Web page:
Before you create the actual navigational menus of your site, let’s spend a few minutes reviewing what constitutes an efficient and effective web-site structure. You can probably visit a few of your favorite web sites to quickly identify what works and doesn’t work in terms of structuring content.
Use a logical hierarchy
For example, the BBC web site (bbc.com) organizes its content in a hierarchical structure of groups and sub-groups. The top-level pages in each group can be quickly accessed through a navigational menu at the start of the web site, as shown in Figure 6-1. Then, those groups are expanded upon in the footer area of the web site, as shown in Figure 6-2. The content in between the header and footer includes images and excerpts from the various areas of the site, to engage and draw in the site visitors.
Each of the main content groups seeks to fulfill one of the site’s goals for its users. Remember, if a particular group, sub-group, or even a page on your site doesn’t solve a problem or address the need of your intended audience, it will likely distract users and even confuse them. All web sites need a structure that has been designed to help users easily access the content they seek.
When your site only has a few pages or posts, it could be tempting to not spend too much time working on the navigation. If you want to give the site a chance to grow gracefully, however, then it’s wise to consider each content group and whether you need to add more groups to enable the site to grow into itself.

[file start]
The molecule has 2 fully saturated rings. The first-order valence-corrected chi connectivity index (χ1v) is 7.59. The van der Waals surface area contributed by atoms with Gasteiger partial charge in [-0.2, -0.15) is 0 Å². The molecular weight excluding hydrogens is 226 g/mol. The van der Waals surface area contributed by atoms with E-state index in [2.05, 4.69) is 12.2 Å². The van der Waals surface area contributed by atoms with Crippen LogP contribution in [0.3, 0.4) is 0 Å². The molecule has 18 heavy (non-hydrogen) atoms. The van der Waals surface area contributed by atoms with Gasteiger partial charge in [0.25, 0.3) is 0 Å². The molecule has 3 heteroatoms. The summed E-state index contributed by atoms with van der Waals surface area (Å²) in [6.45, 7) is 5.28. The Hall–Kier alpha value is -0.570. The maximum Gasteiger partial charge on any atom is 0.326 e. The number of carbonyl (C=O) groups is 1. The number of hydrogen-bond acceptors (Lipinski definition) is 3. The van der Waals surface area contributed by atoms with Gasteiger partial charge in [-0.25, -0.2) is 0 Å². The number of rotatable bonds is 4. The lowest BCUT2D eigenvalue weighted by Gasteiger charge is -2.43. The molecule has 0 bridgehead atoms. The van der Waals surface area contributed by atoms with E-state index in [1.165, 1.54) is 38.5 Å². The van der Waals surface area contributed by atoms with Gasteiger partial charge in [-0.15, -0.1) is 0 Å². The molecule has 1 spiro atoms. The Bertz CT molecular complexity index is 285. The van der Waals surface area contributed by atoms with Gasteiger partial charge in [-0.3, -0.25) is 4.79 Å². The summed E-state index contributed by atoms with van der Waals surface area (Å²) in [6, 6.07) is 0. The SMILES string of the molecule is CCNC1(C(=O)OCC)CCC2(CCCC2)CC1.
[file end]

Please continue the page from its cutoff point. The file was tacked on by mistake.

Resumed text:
Enable a chronological view
For example, people often post to blogs over a period of years. As such, it can be helpful to organize posts first by year, and then by category. Figure 6-3 shows how a summer camp handles this.
Plan and test
It can be helpful to plan out and test your site’s structure prior to actually building it. For example, some people write the various content types on index cards or sticky notes, and then move them around on a table until they are in a format that makes sense. You can even perform some basic user testing with this very rudimentary type of site menu, simply by asking friends or family members to look at your proposed structure and say where they might ‘click’ to find a certain bit of content. If they can easily find where you put your various pieces of content, you have probably found a successful site structure. If not, consider moving the content until it makes sense to your testers.
> Tip: You can read more about developing and testing efficient navigational structures here: http://conversionxl.com/website-information-architecture-optimal-user-experience/.
After you’ve identified the most effective structure for your site’s content, you can transfer that into your WordPress development. The method by which you structure your various bits of content will depend mostly on how they are managed in WordPress.